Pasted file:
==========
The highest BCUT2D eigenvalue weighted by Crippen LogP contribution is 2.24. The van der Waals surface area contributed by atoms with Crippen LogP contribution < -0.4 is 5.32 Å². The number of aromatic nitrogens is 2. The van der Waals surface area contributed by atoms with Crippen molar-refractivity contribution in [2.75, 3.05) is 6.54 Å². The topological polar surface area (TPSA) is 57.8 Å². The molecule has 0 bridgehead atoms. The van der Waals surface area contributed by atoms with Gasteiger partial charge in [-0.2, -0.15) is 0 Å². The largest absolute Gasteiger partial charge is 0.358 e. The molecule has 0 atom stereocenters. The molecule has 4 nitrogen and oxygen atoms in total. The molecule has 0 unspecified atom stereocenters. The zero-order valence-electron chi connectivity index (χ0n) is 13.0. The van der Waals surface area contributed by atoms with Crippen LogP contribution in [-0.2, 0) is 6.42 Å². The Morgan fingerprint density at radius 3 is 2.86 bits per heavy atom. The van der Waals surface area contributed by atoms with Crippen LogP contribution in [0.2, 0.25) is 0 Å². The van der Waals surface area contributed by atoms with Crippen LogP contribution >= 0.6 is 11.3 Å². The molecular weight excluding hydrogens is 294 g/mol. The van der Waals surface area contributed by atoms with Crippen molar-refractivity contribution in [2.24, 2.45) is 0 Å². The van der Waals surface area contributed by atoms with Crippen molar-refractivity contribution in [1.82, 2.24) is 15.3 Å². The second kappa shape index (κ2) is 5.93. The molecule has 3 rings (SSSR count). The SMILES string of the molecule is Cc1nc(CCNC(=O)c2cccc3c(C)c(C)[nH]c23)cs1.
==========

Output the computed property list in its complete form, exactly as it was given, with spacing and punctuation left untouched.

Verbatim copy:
The highest BCUT2D eigenvalue weighted by Crippen LogP contribution is 2.24. The van der Waals surface area contributed by atoms with Crippen LogP contribution < -0.4 is 5.32 Å². The number of aromatic nitrogens is 2. The van der Waals surface area contributed by atoms with Crippen molar-refractivity contribution in [2.75, 3.05) is 6.54 Å². The topological polar surface area (TPSA) is 57.8 Å². The molecule has 0 bridgehead atoms. The van der Waals surface area contributed by atoms with Gasteiger partial charge in [-0.2, -0.15) is 0 Å². The largest absolute Gasteiger partial charge is 0.358 e. The molecule has 0 atom stereocenters. The molecule has 4 nitrogen and oxygen atoms in total. The molecule has 0 unspecified atom stereocenters. The zero-order valence-electron chi connectivity index (χ0n) is 13.0. The van der Waals surface area contributed by atoms with Crippen LogP contribution in [-0.2, 0) is 6.42 Å². The Morgan fingerprint density at radius 3 is 2.86 bits per heavy atom. The van der Waals surface area contributed by atoms with Crippen LogP contribution in [0.2, 0.25) is 0 Å². The van der Waals surface area contributed by atoms with Crippen LogP contribution >= 0.6 is 11.3 Å². The molecular weight excluding hydrogens is 294 g/mol. The van der Waals surface area contributed by atoms with Crippen molar-refractivity contribution in [2.24, 2.45) is 0 Å². The van der Waals surface area contributed by atoms with Crippen molar-refractivity contribution in [1.82, 2.24) is 15.3 Å². The second kappa shape index (κ2) is 5.93. The molecule has 3 rings (SSSR count). The SMILES string of the molecule is Cc1nc(CCNC(=O)c2cccc3c(C)c(C)[nH]c23)cs1.